Queens lawmaker announces bipartisan bill to help postal service crack down on recent spike in mail theft

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Following a rise in stolen checks from neighborhood post offices and mailboxes, U.S. Reps. Grace Meng (D-Queens) and Nicole Malliotakis (R-Staten Island/Brooklyn) announced on April 6 that they have introduced bipartisan legislation to enhance the U.S. Postal Service’s (USPS) ability to crack down on postal crime. 

The USPS Subpoena Authority Act would strengthen the agency’s ability to crack down on criminal organizations driving mail theft through administrative subpoenas. With these subpoenas, USPS could collect more information related to the financial fraud associated with mail theft, including bank records and surveillance videos, to build mail theft cases against criminal organizations that meet prosecutorial thresholds. 

According to Meng, she has heard from many constituents who have been victims of despicable mail crimes that have resulted in them losing their hard-earned money and increasing their chances of identity theft, bad credit scores and other negative impacts. 

“Congress must ensure that the Postal Service has all the resources it needs to stop thieves from stealing mail, and this legislation to give USPS the power to more effectively go after organized mail theft syndicates would be another crucial tool for the agency to use in addressing the problem,” said Meng, who thanked Malliotakis for partnering with her on the effort.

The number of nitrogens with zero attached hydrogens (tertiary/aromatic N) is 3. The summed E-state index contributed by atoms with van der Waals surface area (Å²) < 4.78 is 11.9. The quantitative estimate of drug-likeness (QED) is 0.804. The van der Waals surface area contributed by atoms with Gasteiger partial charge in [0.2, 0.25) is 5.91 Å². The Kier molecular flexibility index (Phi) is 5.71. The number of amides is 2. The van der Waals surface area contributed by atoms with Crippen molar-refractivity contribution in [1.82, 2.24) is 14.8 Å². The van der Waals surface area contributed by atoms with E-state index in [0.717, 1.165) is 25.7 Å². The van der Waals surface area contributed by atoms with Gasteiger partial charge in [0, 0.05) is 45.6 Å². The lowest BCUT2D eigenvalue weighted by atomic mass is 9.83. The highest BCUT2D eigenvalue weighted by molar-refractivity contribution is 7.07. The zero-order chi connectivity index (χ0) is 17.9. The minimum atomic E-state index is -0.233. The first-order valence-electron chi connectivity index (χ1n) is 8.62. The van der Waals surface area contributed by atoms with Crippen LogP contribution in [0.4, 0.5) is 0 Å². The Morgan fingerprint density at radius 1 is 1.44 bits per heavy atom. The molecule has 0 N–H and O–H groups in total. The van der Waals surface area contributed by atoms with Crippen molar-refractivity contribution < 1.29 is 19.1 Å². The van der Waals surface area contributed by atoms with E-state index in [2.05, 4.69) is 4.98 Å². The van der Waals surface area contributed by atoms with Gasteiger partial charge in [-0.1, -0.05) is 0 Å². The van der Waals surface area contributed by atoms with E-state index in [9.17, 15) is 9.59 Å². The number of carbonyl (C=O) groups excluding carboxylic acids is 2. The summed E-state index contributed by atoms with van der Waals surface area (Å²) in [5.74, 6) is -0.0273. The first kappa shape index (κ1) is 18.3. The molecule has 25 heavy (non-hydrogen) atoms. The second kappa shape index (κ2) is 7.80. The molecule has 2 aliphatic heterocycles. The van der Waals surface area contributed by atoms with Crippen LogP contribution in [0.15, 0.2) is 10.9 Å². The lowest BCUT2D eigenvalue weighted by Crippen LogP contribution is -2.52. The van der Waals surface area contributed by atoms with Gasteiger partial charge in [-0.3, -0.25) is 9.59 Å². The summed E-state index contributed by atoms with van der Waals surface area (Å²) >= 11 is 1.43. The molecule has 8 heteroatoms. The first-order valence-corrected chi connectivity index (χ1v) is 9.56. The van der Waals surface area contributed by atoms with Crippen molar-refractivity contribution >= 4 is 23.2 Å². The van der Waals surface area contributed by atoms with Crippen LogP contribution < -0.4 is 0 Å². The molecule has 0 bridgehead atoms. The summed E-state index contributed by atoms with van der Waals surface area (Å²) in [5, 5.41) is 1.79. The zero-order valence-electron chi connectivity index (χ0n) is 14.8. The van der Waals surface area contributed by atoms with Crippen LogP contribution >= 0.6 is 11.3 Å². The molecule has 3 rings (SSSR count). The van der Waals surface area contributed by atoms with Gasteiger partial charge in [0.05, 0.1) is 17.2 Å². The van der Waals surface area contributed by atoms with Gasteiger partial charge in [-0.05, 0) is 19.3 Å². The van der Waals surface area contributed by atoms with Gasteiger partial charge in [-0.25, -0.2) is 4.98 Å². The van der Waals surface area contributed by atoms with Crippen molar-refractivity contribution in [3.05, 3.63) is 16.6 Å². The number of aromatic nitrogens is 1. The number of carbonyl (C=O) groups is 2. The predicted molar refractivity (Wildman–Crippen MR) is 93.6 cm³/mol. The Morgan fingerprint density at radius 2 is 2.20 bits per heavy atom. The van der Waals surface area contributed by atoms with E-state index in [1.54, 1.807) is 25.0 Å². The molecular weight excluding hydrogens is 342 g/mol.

Malliotakis said mail theft and check fraud violate an individual’s privacy and security and threaten the integrity of the financial and postal systems as a whole. 

“By giving USPS the tools and resources necessary to quickly gather information and prosecute the criminal organizations responsible, we help to protect the financial well-being of our constituents and send a clear message that this type of criminal behavior will no longer be tolerated,” Malliotakis said. 

Catherine Venis, a Queens resident who has been the victim of mail theft, said, “all possible tools should be at the Postal Service’s disposal.” 

According to a February 2023 alert from the Financial Crimes Enforcement Network, an arm of the U.S. Department of the Treasury, reports of check fraud filed by banks nearly doubled to 680,000 from 350,000 in 2021. The U.S. Postal Inspection Service (USPIS) said it received more than 299,000 complaints of mail theft from March 2020 through February 2021, a 161% increase compared with the same period a year earlier.

Mail theft and check fraud cases have also increased in New York. 

In September 2022, the U.S. Attorney for the Southern District of New York and USPIS arrested nine individuals, some of whom were postal employees, in connection with a years-long $1.3 million scheme to steal credit cards from the mail and use them to defraud several national financial institutions, credit card companies and major retailers.

In January, State Comptroller Thomas DiNapoli, Brooklyn District Attorney Eric Gonzalez and USPIS announced the arrest of Gennady Galker, an identity thief who stole more than $30,000 in checks from Brooklynites, including the Office of Unclaimed Funds and the Jewish Communal Fund. Galker’s arrest coincided with the sentencing of a former East Flatbush postal worker who was sentenced to 30 months in federal prison for stealing $4 million in blank money orders from the Rugby Post Office on Utica Avenue.